Nelson Rising, who oversaw some of the biggest real estate projects in California and ran Los Angeles Mayor Tom Bradley’s political campaigns, has died at 81.
Rising’s family said he died Thursday at his Pasadena home of complications from Alzheimer’s disease.
Rising led the development of such large-scale properties as U.S. Bank Tower, an office skyscraper in downtown Los Angeles that was for many years the tallest building in the West, and Playa Vista, a mixed-use neighborhood created on land near the Los Angeles coast that had been home to business mogul Howard Hughes’ aviation empire.
In San Francisco, he oversaw one of largest mixed-use developments in the city’s history with the revitalization Mission Bay, an abandoned rail yard and brownfield site near downtown.
“From Mission Bay to projects that helped revitalize downtown Los Angeles, Nelson Rising spearheaded iconic developments that transformed neighborhoods across California,” Gov. Gavin Newsom said. “Nelson cared deeply about California and Californians, and his dynamic leadership and problem-solving brought together stakeholders from across the board to accomplish monumental feats.”
A protege of diplomat and former Secretary of State Warren Christopher, Rising forged consensus for mammoth urban projects that required backing from multiple government agencies and citizen stakeholders.
“He made stuff happen that was extremely complicated,” said John Cushman, chairman of global transactions at real estate services firm Cushman & Wakefield.
In addition to navigating complex government approval processes, Rising was able to defuse passions that inevitably rose around large real estate projects that altered city streets and skylines, Cushman said.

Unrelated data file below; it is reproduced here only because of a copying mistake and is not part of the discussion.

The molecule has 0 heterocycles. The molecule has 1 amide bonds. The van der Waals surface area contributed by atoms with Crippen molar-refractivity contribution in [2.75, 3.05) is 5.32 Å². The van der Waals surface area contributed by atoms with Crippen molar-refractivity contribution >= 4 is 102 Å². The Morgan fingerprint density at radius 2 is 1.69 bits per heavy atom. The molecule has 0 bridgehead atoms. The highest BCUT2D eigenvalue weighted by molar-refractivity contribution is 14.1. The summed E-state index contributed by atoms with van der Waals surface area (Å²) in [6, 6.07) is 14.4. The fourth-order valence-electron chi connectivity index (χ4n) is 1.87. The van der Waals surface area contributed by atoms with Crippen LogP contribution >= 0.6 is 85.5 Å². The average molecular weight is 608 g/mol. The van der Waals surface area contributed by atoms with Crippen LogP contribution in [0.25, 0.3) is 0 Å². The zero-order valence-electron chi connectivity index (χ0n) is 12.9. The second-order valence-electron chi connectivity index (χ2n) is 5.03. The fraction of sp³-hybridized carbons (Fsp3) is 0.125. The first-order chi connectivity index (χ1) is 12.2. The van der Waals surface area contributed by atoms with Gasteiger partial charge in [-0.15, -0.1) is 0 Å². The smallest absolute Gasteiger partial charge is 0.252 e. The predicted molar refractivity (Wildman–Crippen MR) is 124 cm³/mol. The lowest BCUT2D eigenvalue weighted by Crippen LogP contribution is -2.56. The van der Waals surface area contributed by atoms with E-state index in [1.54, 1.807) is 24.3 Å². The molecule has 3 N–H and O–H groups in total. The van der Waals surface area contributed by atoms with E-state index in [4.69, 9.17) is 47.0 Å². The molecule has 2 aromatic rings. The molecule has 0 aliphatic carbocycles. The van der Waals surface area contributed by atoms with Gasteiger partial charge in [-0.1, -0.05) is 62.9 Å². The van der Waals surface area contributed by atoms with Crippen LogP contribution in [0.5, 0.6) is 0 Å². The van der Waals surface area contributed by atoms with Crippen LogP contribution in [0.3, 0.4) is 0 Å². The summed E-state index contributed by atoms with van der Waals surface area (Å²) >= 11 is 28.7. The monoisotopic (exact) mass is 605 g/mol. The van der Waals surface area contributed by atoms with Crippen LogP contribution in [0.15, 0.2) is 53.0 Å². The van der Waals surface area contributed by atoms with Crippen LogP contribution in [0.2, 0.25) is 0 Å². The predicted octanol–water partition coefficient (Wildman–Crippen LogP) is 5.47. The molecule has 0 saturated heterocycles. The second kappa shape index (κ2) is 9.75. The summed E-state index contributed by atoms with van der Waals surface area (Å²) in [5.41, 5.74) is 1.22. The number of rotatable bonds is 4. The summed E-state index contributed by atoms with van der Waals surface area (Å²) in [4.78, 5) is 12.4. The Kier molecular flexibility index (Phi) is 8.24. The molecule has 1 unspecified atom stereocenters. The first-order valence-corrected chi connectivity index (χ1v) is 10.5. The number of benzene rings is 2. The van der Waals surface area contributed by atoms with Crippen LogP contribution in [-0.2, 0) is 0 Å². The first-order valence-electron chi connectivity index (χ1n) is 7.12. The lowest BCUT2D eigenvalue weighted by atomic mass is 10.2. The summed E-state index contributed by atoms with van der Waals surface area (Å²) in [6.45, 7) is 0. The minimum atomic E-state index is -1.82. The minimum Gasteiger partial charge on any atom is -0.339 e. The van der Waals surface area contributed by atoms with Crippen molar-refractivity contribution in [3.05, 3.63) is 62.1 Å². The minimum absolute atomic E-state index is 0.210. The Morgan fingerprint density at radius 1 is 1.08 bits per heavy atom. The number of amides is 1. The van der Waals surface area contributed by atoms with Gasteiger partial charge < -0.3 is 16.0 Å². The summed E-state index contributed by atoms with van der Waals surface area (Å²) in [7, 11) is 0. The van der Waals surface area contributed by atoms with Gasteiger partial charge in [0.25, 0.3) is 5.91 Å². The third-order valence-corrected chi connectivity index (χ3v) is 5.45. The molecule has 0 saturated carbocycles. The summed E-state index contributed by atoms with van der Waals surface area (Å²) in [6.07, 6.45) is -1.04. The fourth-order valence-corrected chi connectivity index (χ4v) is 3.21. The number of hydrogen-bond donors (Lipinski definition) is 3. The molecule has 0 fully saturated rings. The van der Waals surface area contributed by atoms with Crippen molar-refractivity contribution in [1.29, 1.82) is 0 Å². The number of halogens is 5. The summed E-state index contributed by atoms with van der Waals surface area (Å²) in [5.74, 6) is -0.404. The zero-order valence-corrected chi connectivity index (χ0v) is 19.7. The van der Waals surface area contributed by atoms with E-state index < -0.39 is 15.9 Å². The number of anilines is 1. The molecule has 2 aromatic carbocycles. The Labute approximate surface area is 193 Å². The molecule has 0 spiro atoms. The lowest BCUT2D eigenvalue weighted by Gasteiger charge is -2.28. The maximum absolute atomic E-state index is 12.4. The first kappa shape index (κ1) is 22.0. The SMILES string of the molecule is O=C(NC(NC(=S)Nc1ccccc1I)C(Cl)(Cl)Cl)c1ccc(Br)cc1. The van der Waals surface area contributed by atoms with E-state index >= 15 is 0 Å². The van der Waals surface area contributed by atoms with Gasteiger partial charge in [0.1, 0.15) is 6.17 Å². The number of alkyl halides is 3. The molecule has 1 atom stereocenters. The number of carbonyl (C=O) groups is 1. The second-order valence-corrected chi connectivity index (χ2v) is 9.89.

“People get very fired up. Nelson could bring calm,” Cushman said. “He could take confusion and chaos and translate it into common sense and bring people back to the table who were yelling. He was a genius in terms of dealing with people”
Rising was shepherded into behind-the-scenes roles in Democratic politics by Christopher and served as Bradley’s campaign chairman in each of his mayoral victories beginning in 1973, as well as in his gubernatorial defeat in 1982.
Rising worked for Bradley after successfully managing the upstart 1970 campaign of John Tunney, a 36-year-old lawyer who defeated a Republican incumbent in the U.S. Senate. After Tunney’s victory, The Times described campaign manager Rising as an “enthusiastic amateur” who was “pleasant but tough.”
The experience led Rising to becoming a producer on “The Candidate,” a satiric 1972 film with parallels to the Tunney campaign. Robert Redford played an idealistic young lawyer running for the U.S. Senate who grows dependent on the advice of his campaign manager and media consultants.
Recognized as an authority in corporate and public finance, Rising served on the board of directors of the Federal Reserve Bank of San Francisco in the late 1990s and early 2000s, including a three-year stint as chairman. Other public service included three years in the United States Marine Corps Reserve during college.
Rising was born on Aug. 27, 1941, in the Queens borough of New York, the second of two children. A few years later the family headed west to Glendale. Rising’s father, Henry, worked as chief engineer at the Statler Hotel in downtown Los Angeles. His mother, Mary, was a seamstress.
Rising attended UCLA on a football scholarship and went on to graduate from its law school in 1967. He found work at Los Angeles law firm O’Melveny & Myers, where he was mentored by Christopher, a partner at the firm. The attorney and statesman was a high-profile leader in Democratic politics and served as secretary of State under President Clinton.
“Christopher was a mentor to me all … through my life,” Rising said in a podcast. Rising named his first son Christopher in honor of their friendship.
Former Los Angeles Dodgers owner Peter O’Malley had a decades-long friendship with Rising and tapped him to be “my No. 1 consultant” in O’Malley’s drive to build an NFL stadium next to the Dodgers’ ballpark in the 1990s, he said. At the time, Los Angeles did not have a pro football team.